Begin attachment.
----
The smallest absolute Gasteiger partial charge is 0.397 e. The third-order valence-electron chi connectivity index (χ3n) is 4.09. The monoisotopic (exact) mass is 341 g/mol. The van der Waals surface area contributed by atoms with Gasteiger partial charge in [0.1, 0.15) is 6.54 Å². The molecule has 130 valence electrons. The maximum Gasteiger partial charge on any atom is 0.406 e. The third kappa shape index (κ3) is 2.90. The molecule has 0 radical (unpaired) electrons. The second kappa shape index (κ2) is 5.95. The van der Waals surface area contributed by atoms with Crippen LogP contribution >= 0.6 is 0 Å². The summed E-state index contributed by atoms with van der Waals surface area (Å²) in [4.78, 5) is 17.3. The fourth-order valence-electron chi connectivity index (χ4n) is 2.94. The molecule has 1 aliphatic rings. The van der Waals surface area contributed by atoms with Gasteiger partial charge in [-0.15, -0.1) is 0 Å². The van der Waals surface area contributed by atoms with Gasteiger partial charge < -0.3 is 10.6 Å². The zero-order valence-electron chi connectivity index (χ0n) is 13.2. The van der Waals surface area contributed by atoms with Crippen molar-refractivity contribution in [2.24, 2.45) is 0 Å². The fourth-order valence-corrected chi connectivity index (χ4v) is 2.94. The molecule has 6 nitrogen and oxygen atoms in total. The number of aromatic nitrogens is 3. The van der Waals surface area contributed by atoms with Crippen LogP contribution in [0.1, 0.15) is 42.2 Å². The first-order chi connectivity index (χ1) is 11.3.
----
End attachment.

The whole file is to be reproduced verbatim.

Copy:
The smallest absolute Gasteiger partial charge is 0.397 e. The third-order valence-electron chi connectivity index (χ3n) is 4.09. The monoisotopic (exact) mass is 341 g/mol. The van der Waals surface area contributed by atoms with Gasteiger partial charge in [0.1, 0.15) is 6.54 Å². The molecule has 130 valence electrons. The maximum Gasteiger partial charge on any atom is 0.406 e. The third kappa shape index (κ3) is 2.90. The molecule has 0 radical (unpaired) electrons. The second kappa shape index (κ2) is 5.95. The van der Waals surface area contributed by atoms with Crippen LogP contribution >= 0.6 is 0 Å². The summed E-state index contributed by atoms with van der Waals surface area (Å²) in [4.78, 5) is 17.3. The fourth-order valence-electron chi connectivity index (χ4n) is 2.94. The molecule has 1 aliphatic rings. The van der Waals surface area contributed by atoms with Gasteiger partial charge in [-0.15, -0.1) is 0 Å². The van der Waals surface area contributed by atoms with Gasteiger partial charge < -0.3 is 10.6 Å². The zero-order valence-electron chi connectivity index (χ0n) is 13.2. The van der Waals surface area contributed by atoms with Crippen molar-refractivity contribution in [2.24, 2.45) is 0 Å². The fourth-order valence-corrected chi connectivity index (χ4v) is 2.94. The molecule has 6 nitrogen and oxygen atoms in total. The number of aromatic nitrogens is 3. The van der Waals surface area contributed by atoms with Crippen LogP contribution in [0.1, 0.15) is 42.2 Å². The first-order chi connectivity index (χ1) is 11.3.